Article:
Posted by: angiefm | July 25, 2011

Poet-Tea

Here’s a post about one of our favourite pastimes these days.  About 2 months ago, we started having weekly “poet-tea” sessions.  The intention was simply to have time to read and appreciate poetry together, something we have increasing forgotten to do in the rush to complete our work assignments everyday.  And it has become a time the children really look forward to every week.

Our children LOVE poetry.  They read it, they memorise it, they recite it unbidden, they do copywork from it, and they love it.  We have been reading poetry to them since they were young.  Not just the nursery rhyme sort, though that too.  I myself have always enjoyed poetry, though I have to say that having to “study” it in literature robbed me of some of that joy.  So we don’t do any “teaching” from poetry.  I want our children to simply enjoy it.

Poet-tea essentials – A good book of poetry, and a fine cup of tea!

WHY POETRY?

There are many things about poetry which you don’t always get in prose.  Rhyme, rhythm, appreciation of the “melody” of the English language, and extensive vocabularly.  You see, with the limitations imposed in a poem – needing to complete a thought in a definite number of syllables, having to find something which rhymes with something else – the poet uses the language in a way the prose writer does not.  So poetry is a necessary complement to reading prose.

I remember years ago, when Alethea was but 6, I was reading to her and we came across the word “belfry”.  I paused to offer an explanation, but none was needed.  “I know Mom.  It’s a bell tower.”  How did she know?  She had read the phrase “bats in the belfry” in a poem and understood the meaning in context.  To this day neither of us can remember which poem though.  🙂

Also for the young child, poems which rhyme are easy to commit to memory, and that helps in language acquisition and retention.  And memorising poetry is a joy and beneficial at any age.

When asked to pick something to perform at our homeschool group’s school year-end concert in June, all our children asked to recite poetry, and Alethea and Timothy did one together from Joyful Noise: Poetry for Two Voices (which btw is a really delightful collection).

Our poetry books.  I thought this was all, but after I took the photo, I discovered more!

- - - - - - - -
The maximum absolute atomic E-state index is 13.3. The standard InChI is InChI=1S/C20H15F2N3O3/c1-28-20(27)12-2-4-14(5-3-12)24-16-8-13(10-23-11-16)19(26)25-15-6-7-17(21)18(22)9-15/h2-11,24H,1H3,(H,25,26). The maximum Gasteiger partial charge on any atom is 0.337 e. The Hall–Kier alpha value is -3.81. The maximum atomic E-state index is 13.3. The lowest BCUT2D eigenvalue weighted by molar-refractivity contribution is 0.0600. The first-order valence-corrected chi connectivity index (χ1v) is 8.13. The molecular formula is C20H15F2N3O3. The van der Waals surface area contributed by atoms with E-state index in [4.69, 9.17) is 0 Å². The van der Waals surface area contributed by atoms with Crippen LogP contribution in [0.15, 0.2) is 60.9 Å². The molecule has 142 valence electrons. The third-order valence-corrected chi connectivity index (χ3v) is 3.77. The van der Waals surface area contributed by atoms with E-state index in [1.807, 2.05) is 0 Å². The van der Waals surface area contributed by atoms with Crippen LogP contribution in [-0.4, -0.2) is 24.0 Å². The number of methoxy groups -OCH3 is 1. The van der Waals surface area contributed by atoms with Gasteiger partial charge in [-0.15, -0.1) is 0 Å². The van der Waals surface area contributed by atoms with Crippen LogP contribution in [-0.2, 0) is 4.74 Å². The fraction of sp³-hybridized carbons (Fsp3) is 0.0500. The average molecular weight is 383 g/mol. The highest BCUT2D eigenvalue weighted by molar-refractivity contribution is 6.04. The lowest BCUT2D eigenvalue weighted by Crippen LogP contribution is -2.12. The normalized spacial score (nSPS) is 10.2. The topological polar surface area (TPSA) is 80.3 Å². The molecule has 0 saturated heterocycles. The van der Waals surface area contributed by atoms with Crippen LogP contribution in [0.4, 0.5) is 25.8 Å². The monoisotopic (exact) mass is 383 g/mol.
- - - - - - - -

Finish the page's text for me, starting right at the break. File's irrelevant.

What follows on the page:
HOW TO READ POETRY

I get asked this a lot.  I think it is because many of us have been “scarred” by our literature teachers who made reading poetry a bit of a chore.  The reality is much simpler. Pick up a book of poetry, find a poem (or just read them in sequence), and just read!

You don’t have to expound on it.  You don’t have to look up definitions (unless you really want to).  You don’t even have to pretend to LIKE all of them.  Or understand them all for that matter.  There are many times when I will look up after reading a poem, and find all the children staring blankly at me.  I’ll shrug, say I didn’t understand it either, then we’ll pick another poem to read.  Just move on.

You don’t have to read many poems.  We used to read a poem a day from a predetermined selection.  One selection for each child.  If the kids liked it, we would read it again.  And again if they asked.  It took us no more than 5 to 10 mins to get through the various readings for all three children.

WHAT POETRY TO READ

We have an extensive collection of poetry books.  But looking at the lot, here are the ones I would recommend if you are just starting out and want to make a few key investments:

Favorite Poems Old and New selected by Helen Farris – if you only own one poetry book, this has to be it!  No coloured pictures though.

A Child’s Book of Poems illustrated by Gyo Fujikawa – this is a fabulous value-for-money volume.  Under 10 US dollars and in hardcover, this is a collection of wonderful and famous classic poems.

A Family of Poems selected by Caroline Kennedy (yes THAT Kennedy) – another collection of classic poems, but this one is beautifully illustrated by Jon J. Muth.

If you feel you need some guidance with definitions of key words and some biographic background on the poets, you will certainly want to check out the Poetry for Young People collections by Sterling Publishing.  We have a few of their collections by poet – featuring 30 poems (I assume more famous) poems by each poet.  They have a 200+ page collection featuring a number of poets which seems like a good buy, but which I don’t (yet) own: A Treasury of Poetry for Young People selected by Frances Schoonmaker, et al.